6.263/16.37: Data Communication Networks
Tuesdays & Thursdays, 1:00-2:30 . 37-212
Professor Muriel Médard - medard@mit.edu
Professor Dina Katabi - dk@mit.edu
Office hours: w: 1:45-2:45 (32 – D626)
Course web page:   http://web.mit.edu/6.263/www/  
Informal Recitation:  TBD
Course overview
This is a first class on the fundamentals of data communication networks, their architecture, principles of operations, and performance analyses. One goal will be to give some insight into the rationale of why networks are structured the way they are today and to understand the issues facing the designers of next-generation data networks. Much of the class will focus on network algorithms and their performance. Students are expected to have a strong mathematical background and an understanding of probability theory (6.041 is a pre-requisite.). Topics discussed will include: layered network architecture, Link Layer protocols, high-speed packet switching, queueing theory, Local Area Networks, and Wide Area Networking issues including routing and flow control.
Requirements & Grading
About one problem set per week (10% of grade)
Project (20% of grade)
Quiz 1 (35 %)
Quiz 2 - during finals week (35%)
Prerequisite Policy: Prerequisites:  6.041, or an equivalent class in probability.  The prerequisite (6.041) should have been taken prior to 6.263, because from the beginning we assume solid knowledge of material from 6.041. Our experience in the past has been that those students with insufficient background fared poorly in 6.263 and did not benefit from the class. As mentioned in class, 6.263 is focused on probabilistic modeling and analysis of protocols, and on queueing theory, both of which heavily rely upon the prerequisite. In particular, classes in signal processing, previous classes in networking, or having taken 18.05, 15.066J, 6.042, DO NOT satisfy the prerequisite. Furthermore, taking 6.041 simultaneously with 6.263 is not sufficient.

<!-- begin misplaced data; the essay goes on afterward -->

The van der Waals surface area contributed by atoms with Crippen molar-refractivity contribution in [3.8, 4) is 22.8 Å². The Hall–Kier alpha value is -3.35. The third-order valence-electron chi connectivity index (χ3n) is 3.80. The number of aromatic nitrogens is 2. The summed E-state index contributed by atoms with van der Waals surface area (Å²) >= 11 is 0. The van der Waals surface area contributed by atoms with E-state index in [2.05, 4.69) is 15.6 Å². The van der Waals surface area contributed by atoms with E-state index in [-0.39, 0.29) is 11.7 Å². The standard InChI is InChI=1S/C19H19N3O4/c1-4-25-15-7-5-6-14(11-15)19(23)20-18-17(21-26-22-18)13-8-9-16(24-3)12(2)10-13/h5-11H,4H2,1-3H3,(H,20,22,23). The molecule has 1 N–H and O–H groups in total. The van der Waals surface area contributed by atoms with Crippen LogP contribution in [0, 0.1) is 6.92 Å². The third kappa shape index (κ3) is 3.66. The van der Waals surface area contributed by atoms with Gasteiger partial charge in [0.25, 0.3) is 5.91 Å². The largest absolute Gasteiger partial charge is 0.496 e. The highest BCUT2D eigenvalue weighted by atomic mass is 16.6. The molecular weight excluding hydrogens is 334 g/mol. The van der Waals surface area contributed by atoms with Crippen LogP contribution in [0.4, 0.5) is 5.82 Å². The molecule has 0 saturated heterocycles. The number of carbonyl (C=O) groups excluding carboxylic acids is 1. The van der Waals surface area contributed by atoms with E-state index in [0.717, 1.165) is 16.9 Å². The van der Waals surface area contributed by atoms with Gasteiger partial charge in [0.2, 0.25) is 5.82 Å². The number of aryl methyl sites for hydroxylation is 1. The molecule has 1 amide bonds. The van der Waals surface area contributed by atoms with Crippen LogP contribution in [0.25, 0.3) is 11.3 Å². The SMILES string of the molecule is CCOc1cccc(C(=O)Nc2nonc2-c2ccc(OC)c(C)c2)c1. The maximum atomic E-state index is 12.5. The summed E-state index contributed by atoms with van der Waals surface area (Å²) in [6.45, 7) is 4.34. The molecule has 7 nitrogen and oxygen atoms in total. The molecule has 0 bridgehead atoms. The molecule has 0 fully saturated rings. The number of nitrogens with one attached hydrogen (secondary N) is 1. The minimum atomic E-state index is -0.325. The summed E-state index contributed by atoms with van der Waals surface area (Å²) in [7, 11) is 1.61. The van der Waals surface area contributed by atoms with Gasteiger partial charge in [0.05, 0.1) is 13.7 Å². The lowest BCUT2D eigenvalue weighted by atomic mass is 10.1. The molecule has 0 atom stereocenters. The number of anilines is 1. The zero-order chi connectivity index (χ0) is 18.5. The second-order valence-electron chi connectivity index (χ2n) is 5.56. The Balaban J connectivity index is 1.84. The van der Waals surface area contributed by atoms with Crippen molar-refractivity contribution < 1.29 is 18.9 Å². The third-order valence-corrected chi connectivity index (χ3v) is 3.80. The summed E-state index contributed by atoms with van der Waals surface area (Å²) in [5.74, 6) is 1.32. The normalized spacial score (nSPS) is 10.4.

Textbook:  Bertsekas & Gallager, Data Networks (2nd Edition)
Supplementary Texts & References
1)       Computer Networks, Peterson and Davie
2)       High performance communication networks, Walrand and Varaiya
3)       Computer Networks by A.S. Tanenbaum
4)       TCP/IP Illustrated by Stevens
5)       Queueing Systems, Vol 1: Theory, by Leonard Kleinrock
Project:  This project will involve reading one or two important research papers and reporting on them.  More information will follow.